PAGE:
President Barack Obama failed to shift French President France Hollande from his objections to the nuclear accord taking shape between the US and Iran in the call he put through to the Elysée Friday night, March 30. US Secretary of State John Kerry fared no better Saturday, when he met British, French and German Foreign ministers in London for a briefing on the talks’ progress intended to line the Europeans up with the American position. He then found, according to debkafile’s sources, that France was not alone; Germany too balked at parts of the deal in the making.
The French are demanding changes in five main points agreed between Kerry and Iranian Foreign Minister Javad Zarif before the Iranians quit the talks Friday:
They insist that –
- Iran can’t be allowed to retain all the 6,500 centrifuges (for enriching uranium) conceded by the Americans. This figure must be reduced.
- Similarly, the stocks of enriched uranium accepted by the US to remain in Iranian hands are too large.
- France insists on a longer period of restrictions on Iran's nuclear work before sanctions are eased. It is pushing for a longer moratorium – 25 years rather than the 15 years offered by the Obama administration – and guarantees at every stage.
- The main sticking point however is France’s insistence that UN sanctions stay in place until Iran fully explains the evidence that has raised suspicions of past development work on a nuclear warhead design. The Iranians counter that they could never satisfy the French condition, because they would never be able to prove a negative and disprove evidence of a weapons program that is forged.
There is no chance of Tehran ever admitting to working on a nuclear warhead – or allow US inspectors access to suspected testing sites – because that would belie supreme leader Ayatollah Ali Khamenei’s solemn contention that Iran’s nuclear program is solely for peaceful purposes and always has been.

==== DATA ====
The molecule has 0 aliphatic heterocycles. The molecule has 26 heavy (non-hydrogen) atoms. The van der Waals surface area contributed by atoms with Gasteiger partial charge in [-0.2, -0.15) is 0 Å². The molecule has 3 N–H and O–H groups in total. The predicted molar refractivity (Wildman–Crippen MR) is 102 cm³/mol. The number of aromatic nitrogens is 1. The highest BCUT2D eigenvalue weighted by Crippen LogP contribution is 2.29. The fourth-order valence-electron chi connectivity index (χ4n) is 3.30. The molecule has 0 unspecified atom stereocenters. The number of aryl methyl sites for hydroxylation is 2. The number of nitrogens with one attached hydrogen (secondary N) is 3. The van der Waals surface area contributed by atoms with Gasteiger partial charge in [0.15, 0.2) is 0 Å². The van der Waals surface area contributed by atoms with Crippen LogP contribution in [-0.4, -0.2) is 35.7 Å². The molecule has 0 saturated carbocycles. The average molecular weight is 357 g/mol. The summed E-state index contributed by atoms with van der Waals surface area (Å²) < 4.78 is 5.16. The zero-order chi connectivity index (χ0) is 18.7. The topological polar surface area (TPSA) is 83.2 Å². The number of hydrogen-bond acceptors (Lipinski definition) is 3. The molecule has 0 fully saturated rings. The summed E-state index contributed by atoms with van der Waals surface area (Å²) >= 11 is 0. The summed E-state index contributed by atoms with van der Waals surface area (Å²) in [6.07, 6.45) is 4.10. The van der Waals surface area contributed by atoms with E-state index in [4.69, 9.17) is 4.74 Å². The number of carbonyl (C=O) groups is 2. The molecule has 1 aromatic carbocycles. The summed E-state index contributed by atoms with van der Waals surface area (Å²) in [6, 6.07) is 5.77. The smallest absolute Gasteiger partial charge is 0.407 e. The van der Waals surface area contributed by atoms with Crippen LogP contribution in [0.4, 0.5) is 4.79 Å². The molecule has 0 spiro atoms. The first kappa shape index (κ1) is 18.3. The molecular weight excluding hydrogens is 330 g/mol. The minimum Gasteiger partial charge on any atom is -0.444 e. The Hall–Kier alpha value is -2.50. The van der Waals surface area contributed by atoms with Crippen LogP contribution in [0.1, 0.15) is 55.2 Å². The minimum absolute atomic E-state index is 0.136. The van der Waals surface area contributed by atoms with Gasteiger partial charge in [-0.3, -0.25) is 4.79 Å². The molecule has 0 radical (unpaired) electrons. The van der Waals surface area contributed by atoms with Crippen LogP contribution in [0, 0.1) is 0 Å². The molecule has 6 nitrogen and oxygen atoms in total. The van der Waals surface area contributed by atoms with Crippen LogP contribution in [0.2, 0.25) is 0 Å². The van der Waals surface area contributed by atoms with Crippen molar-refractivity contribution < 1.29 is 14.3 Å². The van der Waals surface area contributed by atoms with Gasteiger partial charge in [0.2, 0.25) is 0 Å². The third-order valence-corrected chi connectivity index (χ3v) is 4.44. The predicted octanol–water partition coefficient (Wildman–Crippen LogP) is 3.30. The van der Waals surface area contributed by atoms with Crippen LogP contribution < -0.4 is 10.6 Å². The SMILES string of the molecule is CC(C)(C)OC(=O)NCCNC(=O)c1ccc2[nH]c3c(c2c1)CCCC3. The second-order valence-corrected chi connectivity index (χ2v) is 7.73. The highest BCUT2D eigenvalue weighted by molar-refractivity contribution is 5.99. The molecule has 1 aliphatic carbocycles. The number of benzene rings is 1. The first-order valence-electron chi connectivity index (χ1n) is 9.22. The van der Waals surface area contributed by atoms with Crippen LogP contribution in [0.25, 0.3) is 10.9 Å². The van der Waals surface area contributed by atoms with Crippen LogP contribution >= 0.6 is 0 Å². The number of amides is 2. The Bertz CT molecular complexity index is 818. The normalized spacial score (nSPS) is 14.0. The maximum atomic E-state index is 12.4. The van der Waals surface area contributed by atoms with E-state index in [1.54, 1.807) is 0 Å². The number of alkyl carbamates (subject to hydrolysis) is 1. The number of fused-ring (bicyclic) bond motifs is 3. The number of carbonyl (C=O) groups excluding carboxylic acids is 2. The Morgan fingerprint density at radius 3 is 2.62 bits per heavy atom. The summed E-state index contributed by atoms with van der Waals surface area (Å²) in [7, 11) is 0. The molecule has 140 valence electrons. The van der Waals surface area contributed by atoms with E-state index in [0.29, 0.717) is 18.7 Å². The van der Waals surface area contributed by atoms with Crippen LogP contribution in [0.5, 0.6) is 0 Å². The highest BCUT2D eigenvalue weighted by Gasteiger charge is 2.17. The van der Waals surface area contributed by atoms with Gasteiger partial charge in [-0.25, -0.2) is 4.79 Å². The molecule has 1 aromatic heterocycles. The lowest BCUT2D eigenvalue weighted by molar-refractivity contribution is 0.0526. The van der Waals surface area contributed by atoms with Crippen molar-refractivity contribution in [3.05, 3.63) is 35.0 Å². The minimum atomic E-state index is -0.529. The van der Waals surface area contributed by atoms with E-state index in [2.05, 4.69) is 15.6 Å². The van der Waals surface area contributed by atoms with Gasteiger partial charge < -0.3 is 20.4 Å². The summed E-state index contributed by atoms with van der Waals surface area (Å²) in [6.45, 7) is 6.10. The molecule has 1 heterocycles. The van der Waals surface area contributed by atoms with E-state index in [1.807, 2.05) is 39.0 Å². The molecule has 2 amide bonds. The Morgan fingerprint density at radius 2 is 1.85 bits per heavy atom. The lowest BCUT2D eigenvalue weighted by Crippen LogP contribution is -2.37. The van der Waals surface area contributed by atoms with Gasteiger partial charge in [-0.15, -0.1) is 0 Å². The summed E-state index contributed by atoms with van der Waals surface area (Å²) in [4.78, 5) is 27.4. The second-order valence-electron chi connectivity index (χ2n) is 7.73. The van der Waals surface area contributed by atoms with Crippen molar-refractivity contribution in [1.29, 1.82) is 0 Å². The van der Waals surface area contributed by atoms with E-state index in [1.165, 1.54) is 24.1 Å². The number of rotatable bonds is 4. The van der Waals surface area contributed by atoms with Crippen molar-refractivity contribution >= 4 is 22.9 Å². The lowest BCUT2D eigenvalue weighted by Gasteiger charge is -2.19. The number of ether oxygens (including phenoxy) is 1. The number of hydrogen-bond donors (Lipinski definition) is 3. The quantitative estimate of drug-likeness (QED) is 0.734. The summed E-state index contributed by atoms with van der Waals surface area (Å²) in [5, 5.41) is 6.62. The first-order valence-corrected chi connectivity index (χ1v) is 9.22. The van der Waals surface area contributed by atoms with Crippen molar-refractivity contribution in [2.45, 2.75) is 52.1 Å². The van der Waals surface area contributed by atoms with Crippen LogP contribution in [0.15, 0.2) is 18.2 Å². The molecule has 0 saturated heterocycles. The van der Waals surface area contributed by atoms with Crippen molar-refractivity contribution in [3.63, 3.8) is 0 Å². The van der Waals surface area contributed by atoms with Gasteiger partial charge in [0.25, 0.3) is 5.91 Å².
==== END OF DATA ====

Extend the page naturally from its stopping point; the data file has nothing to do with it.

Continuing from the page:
debkafile’s Gulf sources disclose that the tough French bargaining position in the nuclear stems partly from its intense ties with Saudi Arabia and other Gulf nations, including the United Arab Emirates.
France maintains military bases in the Gulf, including air and unit units in Saudi Arabia and the UAE. The emirates moreover have become the most profitable market for the French munitions industry.
Riyadh and Abu Dhabi have been pushing Paris hard not to sign off on the text shaping up between the Obama administration in Tehran because they believe it would place their national security at grave risk.
This raises an interesting question: Why does Washington respect France’s right to balk at its nuclear policy but disallows prime minister Binyamin Netanyahu’s objections in the name of Israel’s security?
The answer is simple. It is easier to put the squeeze on the Israeli prime minister than the president of France or Gulf rulers. Obama has hit on the presentation of Netanyahu’s hawkish attitude as the main hurdle in the way of a nuclear deal as a useful tactic for dealing with the spreading opposition to the deal in Europe and the Persian Gulf.